Not at all! Make it clear to dad and hospital that you will not be the caregiver, he is an unsafe discharge since nobody is there to care for him. Tell dad the only way he can come home is if he goes to rehab, and gets strong enough to care for himself, you will not do it any longer.
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Reply to gladimhere

"uncooperative and rude" sounds like mom, esp after her strokes last July. I insisted the doctor and staff call for a psych consult because her behavior was off the charts. Best thing I ever did. Maybe you can explore that route.

Also, my Mom can still be a bit difficult at times. For my peace of mind, I don't leave it up to her. Instead, I speak directly to whomever I need to do that whatever is going on is handled, i.e., don't leave it up to your dad to call someone else or your siblings. Just make the call yourself and pass on the responsibility, then just inform your dad that this is the way it is. Don't wait for his approval or stand witness to any complaints or moaning. Smile and walk away!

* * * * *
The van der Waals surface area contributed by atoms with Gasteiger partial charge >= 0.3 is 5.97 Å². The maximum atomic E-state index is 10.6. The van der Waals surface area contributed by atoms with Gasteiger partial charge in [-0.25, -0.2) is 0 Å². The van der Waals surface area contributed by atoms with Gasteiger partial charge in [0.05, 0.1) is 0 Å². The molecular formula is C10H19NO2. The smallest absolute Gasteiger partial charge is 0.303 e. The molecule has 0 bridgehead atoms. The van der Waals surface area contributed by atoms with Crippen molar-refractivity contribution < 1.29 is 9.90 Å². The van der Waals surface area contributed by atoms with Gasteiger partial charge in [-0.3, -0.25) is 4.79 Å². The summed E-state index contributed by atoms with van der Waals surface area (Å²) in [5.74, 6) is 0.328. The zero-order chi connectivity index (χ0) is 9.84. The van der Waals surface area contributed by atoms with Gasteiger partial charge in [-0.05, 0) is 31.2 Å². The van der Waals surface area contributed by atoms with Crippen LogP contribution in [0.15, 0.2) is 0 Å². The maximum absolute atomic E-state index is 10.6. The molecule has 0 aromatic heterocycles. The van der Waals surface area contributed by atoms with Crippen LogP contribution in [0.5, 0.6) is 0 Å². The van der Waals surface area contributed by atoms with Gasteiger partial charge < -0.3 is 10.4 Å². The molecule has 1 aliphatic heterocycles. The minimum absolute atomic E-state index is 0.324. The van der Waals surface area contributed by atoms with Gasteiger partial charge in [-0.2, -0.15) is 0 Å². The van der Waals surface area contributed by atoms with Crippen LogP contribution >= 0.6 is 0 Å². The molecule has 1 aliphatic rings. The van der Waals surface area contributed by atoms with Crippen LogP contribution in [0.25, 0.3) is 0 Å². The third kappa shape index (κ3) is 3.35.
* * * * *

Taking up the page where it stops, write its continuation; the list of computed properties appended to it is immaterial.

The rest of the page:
Mom lives with us now. The first several months I felt like a fire chief. She'd call my phone from the other room if I wasn't present; if I was there with her, she'd order me around like a slave. My solution was to let it roll to voicemail, be slow to respond or just walk away. Things are better now, and she's learned that I don't jump she says jump. She still pushes the with her "urgent" requests now and then, and I respond ever more slowly. Mom used to tell me to do things she could do herself. It was her power play, but I refused. For example, if she told me to get something out of her purse, I'd just hand her her purse without a word and go about MY business.